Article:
Mary Etta’s father, “Willie” Hazlewood spent his entire life in Hart County, Kentucky. He was born a post-Civil War baby to parents Daniel and Parthenia Hazlewood on a farm north of Munfordville. Daniel abandoned the family about 10 years later. His son would prove to be a better husband and father.
Willie married Alice Tennison in 1886 just eight days shy of his twentieth birthday. Together they raised a brood of nine children in the rolling hill country near Mammoth Cave. The kids called him “Pop.” His daughter Gracie remembered him as the kind of man that “always said what he thought, (and) never smoked or chewed tobacco.” He was a respectable man of the community; a civic-minded farmer who always voted Republican. The following begins with Willie in his mid-50s. The year is 1920.
“Return to Normalcy”
Warren G. Harding campaigned that what the country needed was a return to “normal.” The Great War (WWI) had ended nearly two years before. It was time to roll back government. Get on with business. With a good speaking voice and a handsome face, the former Ohio Senator won the Presidential election by a record-breaking landslide. Willie Hazlewood was no doubt pleased as punch.
The 1920 political landscape changed dramatically: a new President plus an expanded electorate made up of millions of women. How Willie felt about the passage of the 19th Amendment to the Constitution is unknown. As long as wife Alice supported the Republican ticket, Willie was likely pleased to have another voter in the household.
Suddenly in the summer of 1923, Harding suffered a fatal heart attack in San Francisco. Vice President Coolidge assumed the Presidency. Shortly thereafter, the Congressional investigation of the Teapot Dome Scandal became widely known. Calvin Coolidge, never implicated in the bribery corruption, ran as the Republican Party nominee in 1924. All would be determined on November 4th.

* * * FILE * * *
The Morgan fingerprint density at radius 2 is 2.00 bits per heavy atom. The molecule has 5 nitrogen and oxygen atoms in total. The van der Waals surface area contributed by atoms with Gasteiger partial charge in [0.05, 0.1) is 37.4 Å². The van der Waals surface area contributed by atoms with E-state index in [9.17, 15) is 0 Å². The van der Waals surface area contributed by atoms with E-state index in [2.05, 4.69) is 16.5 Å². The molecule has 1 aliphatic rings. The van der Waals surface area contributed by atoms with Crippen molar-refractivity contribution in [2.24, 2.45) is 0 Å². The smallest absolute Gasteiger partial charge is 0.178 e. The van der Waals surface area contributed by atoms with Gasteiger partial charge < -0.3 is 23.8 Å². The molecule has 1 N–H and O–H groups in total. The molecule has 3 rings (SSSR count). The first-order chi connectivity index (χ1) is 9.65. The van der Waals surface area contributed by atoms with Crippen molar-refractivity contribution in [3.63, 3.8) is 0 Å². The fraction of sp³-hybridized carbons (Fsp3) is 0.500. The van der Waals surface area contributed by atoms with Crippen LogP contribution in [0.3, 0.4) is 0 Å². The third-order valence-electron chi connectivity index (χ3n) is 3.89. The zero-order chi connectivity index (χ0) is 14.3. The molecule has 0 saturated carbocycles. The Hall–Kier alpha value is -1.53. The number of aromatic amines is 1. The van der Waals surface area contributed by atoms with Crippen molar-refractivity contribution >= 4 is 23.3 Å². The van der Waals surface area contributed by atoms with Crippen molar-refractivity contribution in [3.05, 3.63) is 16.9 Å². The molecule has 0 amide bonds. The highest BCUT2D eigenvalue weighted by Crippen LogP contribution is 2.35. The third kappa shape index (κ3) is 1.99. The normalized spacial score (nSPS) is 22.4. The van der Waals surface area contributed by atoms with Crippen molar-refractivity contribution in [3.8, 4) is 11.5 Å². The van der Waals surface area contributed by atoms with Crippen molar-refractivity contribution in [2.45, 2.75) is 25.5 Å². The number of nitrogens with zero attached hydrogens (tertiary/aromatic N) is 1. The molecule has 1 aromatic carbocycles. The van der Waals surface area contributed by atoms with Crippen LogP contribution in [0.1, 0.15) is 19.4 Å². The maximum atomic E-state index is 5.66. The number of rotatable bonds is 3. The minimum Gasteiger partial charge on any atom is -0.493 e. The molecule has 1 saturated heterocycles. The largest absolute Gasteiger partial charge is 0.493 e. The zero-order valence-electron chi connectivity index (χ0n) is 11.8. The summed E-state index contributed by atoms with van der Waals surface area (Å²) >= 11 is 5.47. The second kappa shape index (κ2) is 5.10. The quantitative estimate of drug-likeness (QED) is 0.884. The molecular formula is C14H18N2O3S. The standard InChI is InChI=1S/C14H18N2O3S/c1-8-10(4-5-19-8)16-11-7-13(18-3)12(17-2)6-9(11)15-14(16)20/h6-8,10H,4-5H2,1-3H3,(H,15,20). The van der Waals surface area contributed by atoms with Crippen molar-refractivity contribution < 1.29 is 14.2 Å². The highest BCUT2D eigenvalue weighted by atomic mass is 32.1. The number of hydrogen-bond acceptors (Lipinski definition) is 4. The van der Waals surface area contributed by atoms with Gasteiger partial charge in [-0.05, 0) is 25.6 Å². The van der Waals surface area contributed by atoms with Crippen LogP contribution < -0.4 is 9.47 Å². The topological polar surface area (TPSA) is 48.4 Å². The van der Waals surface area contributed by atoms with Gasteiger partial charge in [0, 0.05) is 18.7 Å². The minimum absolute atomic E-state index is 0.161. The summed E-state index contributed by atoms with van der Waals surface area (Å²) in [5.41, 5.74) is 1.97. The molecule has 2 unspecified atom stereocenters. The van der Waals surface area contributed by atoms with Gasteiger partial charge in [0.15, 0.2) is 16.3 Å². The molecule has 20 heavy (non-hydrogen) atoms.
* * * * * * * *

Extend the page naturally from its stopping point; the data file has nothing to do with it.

Willie set out early that morning. He dressed in layers wearing a coat over his ubiquitous overalls. Alice probably wrapped a biscuit or two for him to stuff in his pocket as a snack for later. He put on his hat, and went out to the barn to saddle his horse.
As a Republican election official, Willie and his Democrat counterpart oversaw the election process in the nearby crossroads town of Cub Run. He knew almost everyone who showed up to vote. Not only had he lived in the area all his life, he had also gone house to house as a census taker.
Lever ballot machines were first used in the national election of 1920, but not in Hart County. Kentucky voters marked their paper ballots then deposited them into a box. After the polls closed, Willie sealed the lock box. Then he climbed on his horse and rode about 20 miles to Munfordville carrying the ballots with him.
The November air felt cold on his face. The narrow road ran up hill and down. Occasionally a Model T may have passed him by on the long 2 1/2 hour trip. Once Willie arrived in town, he delivered the lock box to the court house. It wasn’t quite the end of his long day though. There was still the ride back home through the darkness to Alice.
The next day’s evening newspaper touted a win for the incumbent President. WHAS radio in Louisville covered the election results in Kentucky. (The first radio station in the state, WHAS began broadcasting two years earlier.) Telephones in Munfordville rang in the news. But the typical farmer had none of these resources. The Hazlewoods probably found out that Coolidge had handily beaten the opposing candidates the way they heard most news: by word of mouth.
In later years Willie commented on how his daughters all married Democrats, except one who opted for a Republican man. With a smile he’d say he “guessed the Devil owed him and was repaying him by giving him Democrats for sons-in-law.”
“A historical look at our nation’s county courthouses through postcards.” Courthousehistory.com, courthousehistory.com/gallery/states/kentucky/counties/hart.
Young, Betty. Family History.